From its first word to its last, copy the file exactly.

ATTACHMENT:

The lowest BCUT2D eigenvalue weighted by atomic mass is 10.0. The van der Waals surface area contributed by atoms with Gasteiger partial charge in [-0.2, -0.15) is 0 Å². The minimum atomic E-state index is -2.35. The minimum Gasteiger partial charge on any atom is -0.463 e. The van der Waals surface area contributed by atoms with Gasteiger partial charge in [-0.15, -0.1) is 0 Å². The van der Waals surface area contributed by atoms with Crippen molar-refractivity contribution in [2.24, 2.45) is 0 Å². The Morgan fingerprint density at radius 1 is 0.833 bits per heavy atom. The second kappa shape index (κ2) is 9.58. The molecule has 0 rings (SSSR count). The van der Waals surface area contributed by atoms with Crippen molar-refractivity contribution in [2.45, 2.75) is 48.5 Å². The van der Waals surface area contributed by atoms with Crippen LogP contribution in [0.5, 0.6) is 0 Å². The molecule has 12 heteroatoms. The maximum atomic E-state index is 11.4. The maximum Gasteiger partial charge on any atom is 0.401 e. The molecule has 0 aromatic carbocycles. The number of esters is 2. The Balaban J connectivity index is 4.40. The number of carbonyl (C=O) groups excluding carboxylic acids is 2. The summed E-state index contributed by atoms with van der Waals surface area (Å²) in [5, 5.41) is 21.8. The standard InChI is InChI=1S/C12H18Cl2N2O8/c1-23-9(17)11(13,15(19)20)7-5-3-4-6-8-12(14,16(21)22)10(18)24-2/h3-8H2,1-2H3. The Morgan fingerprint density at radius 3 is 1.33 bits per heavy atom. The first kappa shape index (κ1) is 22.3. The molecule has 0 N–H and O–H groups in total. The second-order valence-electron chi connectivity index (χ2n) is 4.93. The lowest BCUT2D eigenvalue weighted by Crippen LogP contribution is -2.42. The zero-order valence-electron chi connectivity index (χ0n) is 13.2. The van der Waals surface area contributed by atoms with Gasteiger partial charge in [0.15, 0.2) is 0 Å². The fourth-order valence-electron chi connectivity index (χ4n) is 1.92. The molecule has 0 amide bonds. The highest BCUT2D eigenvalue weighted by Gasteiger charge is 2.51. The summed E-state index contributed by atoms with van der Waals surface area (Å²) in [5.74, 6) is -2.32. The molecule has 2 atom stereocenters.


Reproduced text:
The lowest BCUT2D eigenvalue weighted by atomic mass is 10.0. The van der Waals surface area contributed by atoms with Gasteiger partial charge in [-0.2, -0.15) is 0 Å². The minimum atomic E-state index is -2.35. The minimum Gasteiger partial charge on any atom is -0.463 e. The van der Waals surface area contributed by atoms with Gasteiger partial charge in [-0.15, -0.1) is 0 Å². The van der Waals surface area contributed by atoms with Crippen molar-refractivity contribution in [2.24, 2.45) is 0 Å². The Morgan fingerprint density at radius 1 is 0.833 bits per heavy atom. The second kappa shape index (κ2) is 9.58. The molecule has 0 rings (SSSR count). The van der Waals surface area contributed by atoms with Crippen molar-refractivity contribution in [2.45, 2.75) is 48.5 Å². The van der Waals surface area contributed by atoms with Crippen LogP contribution in [0.5, 0.6) is 0 Å². The molecule has 12 heteroatoms. The maximum atomic E-state index is 11.4. The maximum Gasteiger partial charge on any atom is 0.401 e. The molecule has 0 aromatic carbocycles. The number of esters is 2. The Balaban J connectivity index is 4.40. The number of carbonyl (C=O) groups excluding carboxylic acids is 2. The summed E-state index contributed by atoms with van der Waals surface area (Å²) in [5, 5.41) is 21.8. The standard InChI is InChI=1S/C12H18Cl2N2O8/c1-23-9(17)11(13,15(19)20)7-5-3-4-6-8-12(14,16(21)22)10(18)24-2/h3-8H2,1-2H3. The Morgan fingerprint density at radius 3 is 1.33 bits per heavy atom. The first kappa shape index (κ1) is 22.3. The molecule has 0 N–H and O–H groups in total. The second-order valence-electron chi connectivity index (χ2n) is 4.93. The lowest BCUT2D eigenvalue weighted by Crippen LogP contribution is -2.42. The zero-order valence-electron chi connectivity index (χ0n) is 13.2. The van der Waals surface area contributed by atoms with Gasteiger partial charge in [0.15, 0.2) is 0 Å². The fourth-order valence-electron chi connectivity index (χ4n) is 1.92. The molecule has 0 amide bonds. The highest BCUT2D eigenvalue weighted by Gasteiger charge is 2.51. The summed E-state index contributed by atoms with van der Waals surface area (Å²) in [5.74, 6) is -2.32. The molecule has 2 atom stereocenters.